“Science’s searchlight has found an invisible enemy.”
December 2nd local time, British Prime Minister Johnson commented after the British government officially announced that the coronavirus vaccine developed by Pfizer of the United States and BioNTech in Germany had been urgently authorized.
According to the Associated Press, the British Drug and Health Products Authority (MHRA) said that the vaccine has been proven to be safe and can be vaccinated on a large scale in the UK, making the first country in the West to approve the launch of a coronavirus vaccine.
“I re-emphasize that public safety is always the first,” the MHRA CEO said, “This authorization comes after MHRA’s rigorous scientific evaluation of every single data.”
Matt Hancock, the British Health Secretary of State, said that the United Kingdom will receive the first batch of 800,000 doses of vaccine from Belgium in the near future, and people will start injecting them immediately after all the vaccines arrive, two doses per person at intervals of three weeks.
According to AFP, as of mid-November, World Health Organization (WHO) statistics show that a total of 49 “candidate vaccines” are in the stage of human clinical trials, of which 13 have entered the third phase of clinical trials and are being tested for their effectiveness on a large scale.
Now that Pfizer vaccine has been authorized, what is the development process of other vaccines around the world? What kind of vaccination plans have been developed by countries?” Foreign affairs” takes you to find out.
Moderna vaccine in the United States: children’s testing is planned
The Moderna vaccine is similar to the Pfizer vaccine, and is a ribonucleic acid vaccine (mRNA). Data show that the Moderna vaccine must be stored at minus 20 degrees Celsius, and the effective rate for adults is as high as 95%. According to AFP, on November 30, local time, Moderna Pharmaceuticals has applied for emergency authorization for vaccines in the United States and Europe. The European Drug Administration (EMA) said it would decide whether to approve the Moderna vaccine by January 12, 2021.
On December 2nd local time, Moderna Pharmaceuticals officially issued a statement that it would test the vaccine among 3,000 children between the ages of 12 and 17. Dr. Paul Offett, a vaccine scientist at Children’s Hospital in Philadelphia, noted that vaccines are “to a large extent” effective for both children and adults, but sometimes require different doses.
The New York Times pointed out that the United Kingdom first allowed mass vaccination, which invisibly increased pressure on the U.S. drug regulator. On December 1st local time, Trump’s White House Chief of Staff summoned relevant officials to the White House to ask them to explain why the United States is not ready for mass vaccination.
One of the reasons is that the review mechanisms of the two countries are very different. British and European regulators rely more on corporate analysis, and unless there is an abnormal situation, they will directly use corporate documents as the basis for decision-making. Instead of directly accepting data from vaccine manufacturers, the U.S. drug regulator reanalyzes the raw data of the trial. On December 1 local time, Stephen Hahn, director of the Food and Drug Administration (FDA), said that the FDA is one of the few institutions in the world to view the raw data. The New York Times pointed out that on December 2nd local time, scientists and industry experts had a fierce debate over the two censorship mechanisms.
According to Reuters. FDA will convene an advisory committee meeting on December 17 local time to discuss the request for emergency authorization to produce a coronavirus vaccine.
Russia’s “Satellite V” vaccine: mass vaccination is coming soon
According to Bloomberg, on December 2nd local time, Russian President Putin said that Russia will start mass vaccination against the novel coronavirus next week. Putin noted that “[Russia] will produce more than 2 million doses of ‘satellite V’ vaccine in the next few days, and Russia’s vaccine production industry and medical network are ready for mass vaccination, and now it is time to take the first step.” Russian vaccination will adhere to the principle of voluntary people and receive vaccination free of charge.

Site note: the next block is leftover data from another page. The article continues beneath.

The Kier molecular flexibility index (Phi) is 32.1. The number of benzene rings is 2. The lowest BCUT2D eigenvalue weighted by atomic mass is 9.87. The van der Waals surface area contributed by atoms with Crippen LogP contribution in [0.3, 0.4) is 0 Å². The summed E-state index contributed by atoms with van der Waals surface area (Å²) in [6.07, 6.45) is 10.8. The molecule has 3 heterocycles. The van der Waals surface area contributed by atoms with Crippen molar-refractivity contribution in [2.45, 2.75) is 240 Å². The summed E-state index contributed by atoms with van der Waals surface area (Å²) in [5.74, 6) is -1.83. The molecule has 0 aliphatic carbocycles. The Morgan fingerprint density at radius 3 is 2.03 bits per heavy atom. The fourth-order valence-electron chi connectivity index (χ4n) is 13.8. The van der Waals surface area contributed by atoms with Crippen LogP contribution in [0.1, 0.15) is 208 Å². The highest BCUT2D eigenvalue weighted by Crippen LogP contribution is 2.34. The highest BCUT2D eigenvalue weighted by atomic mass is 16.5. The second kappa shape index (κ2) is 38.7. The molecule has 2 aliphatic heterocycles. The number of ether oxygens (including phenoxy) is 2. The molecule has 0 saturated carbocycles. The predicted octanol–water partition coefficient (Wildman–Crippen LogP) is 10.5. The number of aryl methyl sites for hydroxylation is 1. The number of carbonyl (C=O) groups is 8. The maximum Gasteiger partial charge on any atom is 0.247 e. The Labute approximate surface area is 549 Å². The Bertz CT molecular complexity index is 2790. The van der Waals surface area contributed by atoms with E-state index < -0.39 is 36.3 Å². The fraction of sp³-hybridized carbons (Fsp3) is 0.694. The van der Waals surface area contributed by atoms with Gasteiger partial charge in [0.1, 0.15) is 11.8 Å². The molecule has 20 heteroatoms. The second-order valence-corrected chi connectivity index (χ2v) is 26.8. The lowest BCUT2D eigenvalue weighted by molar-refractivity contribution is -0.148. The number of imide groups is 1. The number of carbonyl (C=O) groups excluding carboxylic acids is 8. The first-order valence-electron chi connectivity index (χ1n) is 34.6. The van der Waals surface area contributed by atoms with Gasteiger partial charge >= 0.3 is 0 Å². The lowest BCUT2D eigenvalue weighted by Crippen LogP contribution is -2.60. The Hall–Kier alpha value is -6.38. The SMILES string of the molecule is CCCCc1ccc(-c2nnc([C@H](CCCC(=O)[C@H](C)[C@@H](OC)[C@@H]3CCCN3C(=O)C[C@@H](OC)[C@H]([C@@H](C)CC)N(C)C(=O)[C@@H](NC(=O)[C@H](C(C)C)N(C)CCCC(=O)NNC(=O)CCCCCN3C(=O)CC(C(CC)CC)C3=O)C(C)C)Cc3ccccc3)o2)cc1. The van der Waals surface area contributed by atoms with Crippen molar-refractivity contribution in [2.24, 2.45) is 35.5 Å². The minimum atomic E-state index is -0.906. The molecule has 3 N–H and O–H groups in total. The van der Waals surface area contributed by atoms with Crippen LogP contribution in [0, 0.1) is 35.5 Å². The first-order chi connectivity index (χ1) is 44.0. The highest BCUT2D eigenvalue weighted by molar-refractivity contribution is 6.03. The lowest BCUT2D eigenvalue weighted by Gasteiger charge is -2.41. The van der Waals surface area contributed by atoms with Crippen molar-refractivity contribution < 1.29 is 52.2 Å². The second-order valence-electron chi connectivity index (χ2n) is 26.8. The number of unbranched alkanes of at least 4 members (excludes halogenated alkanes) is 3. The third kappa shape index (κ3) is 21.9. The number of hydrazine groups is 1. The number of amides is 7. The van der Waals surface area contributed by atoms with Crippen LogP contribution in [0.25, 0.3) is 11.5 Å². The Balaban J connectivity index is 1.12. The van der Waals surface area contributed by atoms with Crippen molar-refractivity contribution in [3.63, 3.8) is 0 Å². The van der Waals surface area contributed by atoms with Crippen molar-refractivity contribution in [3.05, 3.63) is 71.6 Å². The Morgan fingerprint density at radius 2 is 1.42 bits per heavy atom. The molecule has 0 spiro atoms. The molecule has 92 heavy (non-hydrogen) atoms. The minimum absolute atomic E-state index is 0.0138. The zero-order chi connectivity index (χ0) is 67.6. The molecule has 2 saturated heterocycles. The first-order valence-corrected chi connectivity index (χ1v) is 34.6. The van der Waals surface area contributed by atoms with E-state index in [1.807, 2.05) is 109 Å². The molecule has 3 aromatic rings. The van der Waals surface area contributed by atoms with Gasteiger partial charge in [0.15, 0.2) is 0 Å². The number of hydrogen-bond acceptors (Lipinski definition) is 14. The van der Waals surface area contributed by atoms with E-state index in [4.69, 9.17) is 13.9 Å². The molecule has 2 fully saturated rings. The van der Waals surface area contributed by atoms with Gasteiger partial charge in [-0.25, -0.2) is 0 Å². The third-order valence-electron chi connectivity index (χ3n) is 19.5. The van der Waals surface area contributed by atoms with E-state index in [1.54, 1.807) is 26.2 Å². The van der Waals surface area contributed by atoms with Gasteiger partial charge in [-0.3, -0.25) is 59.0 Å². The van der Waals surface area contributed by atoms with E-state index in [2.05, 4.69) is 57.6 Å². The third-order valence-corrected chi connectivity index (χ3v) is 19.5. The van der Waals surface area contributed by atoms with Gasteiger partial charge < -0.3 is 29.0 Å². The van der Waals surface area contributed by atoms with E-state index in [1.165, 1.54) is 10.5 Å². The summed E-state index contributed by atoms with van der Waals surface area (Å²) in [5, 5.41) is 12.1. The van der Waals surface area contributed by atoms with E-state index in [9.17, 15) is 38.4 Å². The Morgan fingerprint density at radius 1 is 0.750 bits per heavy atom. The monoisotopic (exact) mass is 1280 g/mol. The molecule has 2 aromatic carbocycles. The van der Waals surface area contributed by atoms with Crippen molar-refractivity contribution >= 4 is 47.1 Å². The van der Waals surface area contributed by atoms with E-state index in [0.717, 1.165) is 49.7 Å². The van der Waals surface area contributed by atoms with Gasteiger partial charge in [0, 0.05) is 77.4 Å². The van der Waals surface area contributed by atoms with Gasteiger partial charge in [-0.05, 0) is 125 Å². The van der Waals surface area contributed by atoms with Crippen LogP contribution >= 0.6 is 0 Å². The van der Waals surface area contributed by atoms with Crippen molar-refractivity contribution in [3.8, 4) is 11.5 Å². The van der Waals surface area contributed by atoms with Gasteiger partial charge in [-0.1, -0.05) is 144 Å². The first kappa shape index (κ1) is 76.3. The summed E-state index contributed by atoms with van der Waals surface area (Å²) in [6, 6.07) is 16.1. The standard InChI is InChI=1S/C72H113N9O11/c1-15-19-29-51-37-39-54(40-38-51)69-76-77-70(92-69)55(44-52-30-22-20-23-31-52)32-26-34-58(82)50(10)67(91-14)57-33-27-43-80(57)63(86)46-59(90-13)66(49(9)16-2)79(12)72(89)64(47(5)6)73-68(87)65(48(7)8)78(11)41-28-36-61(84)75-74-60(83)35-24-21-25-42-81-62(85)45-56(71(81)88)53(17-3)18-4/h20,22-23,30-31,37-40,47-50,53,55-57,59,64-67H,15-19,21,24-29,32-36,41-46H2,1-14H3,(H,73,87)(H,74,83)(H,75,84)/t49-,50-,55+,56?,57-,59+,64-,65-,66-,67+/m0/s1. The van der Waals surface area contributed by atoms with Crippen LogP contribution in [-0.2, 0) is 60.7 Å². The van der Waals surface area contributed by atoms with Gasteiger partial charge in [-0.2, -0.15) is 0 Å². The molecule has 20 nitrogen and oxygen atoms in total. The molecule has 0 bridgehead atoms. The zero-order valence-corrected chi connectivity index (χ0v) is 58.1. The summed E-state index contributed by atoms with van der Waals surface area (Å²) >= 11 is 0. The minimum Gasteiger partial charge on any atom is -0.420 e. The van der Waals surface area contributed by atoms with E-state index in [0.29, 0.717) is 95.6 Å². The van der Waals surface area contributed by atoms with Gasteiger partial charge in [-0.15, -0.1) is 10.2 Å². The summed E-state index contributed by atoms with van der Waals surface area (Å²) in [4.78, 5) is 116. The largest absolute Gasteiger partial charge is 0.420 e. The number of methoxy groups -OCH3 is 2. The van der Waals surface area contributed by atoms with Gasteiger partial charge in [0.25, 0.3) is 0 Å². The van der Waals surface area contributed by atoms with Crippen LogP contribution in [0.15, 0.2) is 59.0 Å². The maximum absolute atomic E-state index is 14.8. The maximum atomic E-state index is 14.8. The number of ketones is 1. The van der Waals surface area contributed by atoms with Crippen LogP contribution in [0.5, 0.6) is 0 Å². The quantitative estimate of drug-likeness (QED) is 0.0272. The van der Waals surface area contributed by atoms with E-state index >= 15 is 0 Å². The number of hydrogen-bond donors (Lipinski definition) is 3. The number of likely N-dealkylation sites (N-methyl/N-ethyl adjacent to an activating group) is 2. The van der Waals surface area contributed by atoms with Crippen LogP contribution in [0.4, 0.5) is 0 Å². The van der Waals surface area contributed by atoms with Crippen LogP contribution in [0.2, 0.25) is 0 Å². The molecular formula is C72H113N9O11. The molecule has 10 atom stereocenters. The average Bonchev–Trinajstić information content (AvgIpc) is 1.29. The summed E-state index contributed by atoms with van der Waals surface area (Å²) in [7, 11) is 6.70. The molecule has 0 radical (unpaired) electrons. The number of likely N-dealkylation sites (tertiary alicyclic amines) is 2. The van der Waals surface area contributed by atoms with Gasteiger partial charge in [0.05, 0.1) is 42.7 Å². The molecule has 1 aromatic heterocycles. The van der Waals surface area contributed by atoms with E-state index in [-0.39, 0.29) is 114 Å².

In early August this year, the Russian government approved the “Satellite V” coronavirus vaccine independently developed by the Russian “Gamaleya” research institute, and said it was the first officially registered coronavirus vaccine in the world. According to the Associated Press, the developer of the “Satellite V” vaccine said that the medium-term analysis showed that the vaccine was effective at 91.4% based on trial data from 18,794 study participants.
Although experts warn against widespread use of vaccines until all necessary tests are completed. On December 2nd local time, Russian Health Minister Mulashko said that so far, more than 100,000 people in Russia have been vaccinated.
AstraZeneca & Oxford University, UK: The test results are questioned
The vaccine developed by Oxford University and AstraZeneca is a “viral vector vaccine”. It can be stored at a conventional refrigerator temperature and is cheaper, but the vaccine is relatively ineffective.
On November 23 local time, Oxford University and AstraZeneca announced the results of the medium-term trial of the vaccine. Subsequently, this data was widely questioned. The Guardian reported that when injecting 2,700 volunteers, only half of the first dose was used in the first injection and the full dose was used in the second round, according to the Guardian. In this case, the vaccine is as effective as 90%, while the effective rate of two full doses is only 62%.
HHS officials pointed out at the meeting that unless AstraZeneca can clearly explain why the efficacy of the vaccine varies significantly between the two situations based on facts and data, it will be difficult for AstraZeneca to pass the vaccine.
As AstraZeneca’s coronavirus vaccine is facing questions about its effectiveness, the vaccine may undergo a new round of global trials to evaluate the efficacy of the vaccine, according to Bloomberg. Reuters pointed out that AstraZeneca may obtain data on its vaccine trials in the United States by the end of January 2021, and then apply for emergency authorization.